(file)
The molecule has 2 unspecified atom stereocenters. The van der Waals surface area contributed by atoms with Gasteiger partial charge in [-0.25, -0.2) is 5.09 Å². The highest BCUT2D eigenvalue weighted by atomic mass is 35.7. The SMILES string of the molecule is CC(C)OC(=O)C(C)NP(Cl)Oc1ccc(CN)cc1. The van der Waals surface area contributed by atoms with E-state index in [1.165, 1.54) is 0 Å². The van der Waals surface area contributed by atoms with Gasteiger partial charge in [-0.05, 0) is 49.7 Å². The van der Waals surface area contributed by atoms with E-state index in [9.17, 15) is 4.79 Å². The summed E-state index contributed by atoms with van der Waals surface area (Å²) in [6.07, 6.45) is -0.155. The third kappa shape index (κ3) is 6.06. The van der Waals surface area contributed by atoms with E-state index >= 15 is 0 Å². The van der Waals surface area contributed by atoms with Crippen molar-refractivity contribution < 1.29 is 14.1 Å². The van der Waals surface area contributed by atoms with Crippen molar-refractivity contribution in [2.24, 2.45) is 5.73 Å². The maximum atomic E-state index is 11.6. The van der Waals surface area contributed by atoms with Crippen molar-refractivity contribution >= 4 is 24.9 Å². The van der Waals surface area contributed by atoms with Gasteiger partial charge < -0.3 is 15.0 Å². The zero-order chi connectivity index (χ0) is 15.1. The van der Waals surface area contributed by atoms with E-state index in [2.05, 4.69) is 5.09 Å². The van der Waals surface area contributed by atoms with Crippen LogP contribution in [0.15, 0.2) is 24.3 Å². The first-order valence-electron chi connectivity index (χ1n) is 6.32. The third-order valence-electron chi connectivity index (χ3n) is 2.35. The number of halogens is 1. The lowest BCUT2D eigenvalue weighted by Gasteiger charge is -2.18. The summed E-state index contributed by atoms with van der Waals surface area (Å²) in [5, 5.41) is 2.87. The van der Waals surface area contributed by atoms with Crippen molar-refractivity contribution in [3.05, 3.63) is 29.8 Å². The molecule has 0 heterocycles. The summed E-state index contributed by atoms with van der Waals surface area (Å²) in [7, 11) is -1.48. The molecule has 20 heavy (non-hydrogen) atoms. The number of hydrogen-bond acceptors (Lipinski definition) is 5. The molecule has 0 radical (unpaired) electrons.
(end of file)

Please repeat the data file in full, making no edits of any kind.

The molecule has 2 unspecified atom stereocenters. The van der Waals surface area contributed by atoms with Gasteiger partial charge in [-0.25, -0.2) is 5.09 Å². The highest BCUT2D eigenvalue weighted by atomic mass is 35.7. The SMILES string of the molecule is CC(C)OC(=O)C(C)NP(Cl)Oc1ccc(CN)cc1. The van der Waals surface area contributed by atoms with E-state index in [1.165, 1.54) is 0 Å². The van der Waals surface area contributed by atoms with Gasteiger partial charge in [-0.05, 0) is 49.7 Å². The van der Waals surface area contributed by atoms with E-state index in [9.17, 15) is 4.79 Å². The summed E-state index contributed by atoms with van der Waals surface area (Å²) in [6.07, 6.45) is -0.155. The third kappa shape index (κ3) is 6.06. The van der Waals surface area contributed by atoms with E-state index >= 15 is 0 Å². The van der Waals surface area contributed by atoms with Crippen molar-refractivity contribution < 1.29 is 14.1 Å². The van der Waals surface area contributed by atoms with Crippen molar-refractivity contribution in [2.24, 2.45) is 5.73 Å². The maximum atomic E-state index is 11.6. The van der Waals surface area contributed by atoms with Crippen molar-refractivity contribution >= 4 is 24.9 Å². The van der Waals surface area contributed by atoms with Gasteiger partial charge < -0.3 is 15.0 Å². The zero-order chi connectivity index (χ0) is 15.1. The van der Waals surface area contributed by atoms with E-state index in [2.05, 4.69) is 5.09 Å². The van der Waals surface area contributed by atoms with Crippen LogP contribution in [0.15, 0.2) is 24.3 Å². The first-order valence-electron chi connectivity index (χ1n) is 6.32. The third-order valence-electron chi connectivity index (χ3n) is 2.35. The number of halogens is 1. The lowest BCUT2D eigenvalue weighted by Gasteiger charge is -2.18. The summed E-state index contributed by atoms with van der Waals surface area (Å²) in [5, 5.41) is 2.87. The van der Waals surface area contributed by atoms with Crippen molar-refractivity contribution in [3.05, 3.63) is 29.8 Å². The molecule has 0 heterocycles. The summed E-state index contributed by atoms with van der Waals surface area (Å²) in [7, 11) is -1.48. The molecule has 20 heavy (non-hydrogen) atoms. The number of hydrogen-bond acceptors (Lipinski definition) is 5. The molecule has 0 radical (unpaired) electrons.